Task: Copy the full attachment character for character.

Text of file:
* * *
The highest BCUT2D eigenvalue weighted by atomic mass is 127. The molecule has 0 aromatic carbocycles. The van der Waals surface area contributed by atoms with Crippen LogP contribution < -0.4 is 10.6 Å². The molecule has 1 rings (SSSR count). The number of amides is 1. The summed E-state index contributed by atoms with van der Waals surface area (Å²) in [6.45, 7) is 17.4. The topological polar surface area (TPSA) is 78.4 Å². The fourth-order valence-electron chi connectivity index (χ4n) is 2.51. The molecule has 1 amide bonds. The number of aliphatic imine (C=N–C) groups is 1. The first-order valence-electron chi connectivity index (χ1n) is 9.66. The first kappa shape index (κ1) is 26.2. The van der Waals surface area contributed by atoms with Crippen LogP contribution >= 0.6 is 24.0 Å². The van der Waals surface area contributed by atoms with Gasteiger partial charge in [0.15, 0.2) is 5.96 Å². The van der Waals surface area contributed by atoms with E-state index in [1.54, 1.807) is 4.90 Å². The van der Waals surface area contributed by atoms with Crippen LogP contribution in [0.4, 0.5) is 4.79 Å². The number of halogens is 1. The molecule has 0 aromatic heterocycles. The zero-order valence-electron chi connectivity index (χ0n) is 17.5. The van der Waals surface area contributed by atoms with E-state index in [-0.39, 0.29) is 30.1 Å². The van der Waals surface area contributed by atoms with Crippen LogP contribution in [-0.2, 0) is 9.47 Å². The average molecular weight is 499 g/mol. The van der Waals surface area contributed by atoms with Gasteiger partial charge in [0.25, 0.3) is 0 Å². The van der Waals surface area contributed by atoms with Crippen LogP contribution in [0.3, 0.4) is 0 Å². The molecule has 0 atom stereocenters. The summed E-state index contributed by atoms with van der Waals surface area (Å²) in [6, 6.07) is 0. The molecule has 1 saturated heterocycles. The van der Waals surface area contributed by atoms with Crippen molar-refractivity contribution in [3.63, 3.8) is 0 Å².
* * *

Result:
The highest BCUT2D eigenvalue weighted by atomic mass is 127. The molecule has 0 aromatic carbocycles. The van der Waals surface area contributed by atoms with Crippen LogP contribution < -0.4 is 10.6 Å². The molecule has 1 rings (SSSR count). The number of amides is 1. The summed E-state index contributed by atoms with van der Waals surface area (Å²) in [6.45, 7) is 17.4. The topological polar surface area (TPSA) is 78.4 Å². The fourth-order valence-electron chi connectivity index (χ4n) is 2.51. The molecule has 1 amide bonds. The number of aliphatic imine (C=N–C) groups is 1. The first-order valence-electron chi connectivity index (χ1n) is 9.66. The first kappa shape index (κ1) is 26.2. The van der Waals surface area contributed by atoms with Crippen LogP contribution >= 0.6 is 24.0 Å². The van der Waals surface area contributed by atoms with Gasteiger partial charge in [0.15, 0.2) is 5.96 Å². The van der Waals surface area contributed by atoms with E-state index in [1.54, 1.807) is 4.90 Å². The van der Waals surface area contributed by atoms with Crippen LogP contribution in [0.4, 0.5) is 4.79 Å². The number of halogens is 1. The molecule has 0 aromatic heterocycles. The zero-order valence-electron chi connectivity index (χ0n) is 17.5. The van der Waals surface area contributed by atoms with E-state index in [-0.39, 0.29) is 30.1 Å². The van der Waals surface area contributed by atoms with Crippen LogP contribution in [-0.2, 0) is 9.47 Å². The average molecular weight is 499 g/mol. The van der Waals surface area contributed by atoms with Gasteiger partial charge in [0.25, 0.3) is 0 Å². The van der Waals surface area contributed by atoms with Crippen LogP contribution in [0.3, 0.4) is 0 Å². The molecule has 0 atom stereocenters. The summed E-state index contributed by atoms with van der Waals surface area (Å²) in [6, 6.07) is 0. The molecule has 1 saturated heterocycles. The van der Waals surface area contributed by atoms with Crippen molar-refractivity contribution in [3.63, 3.8) is 0 Å².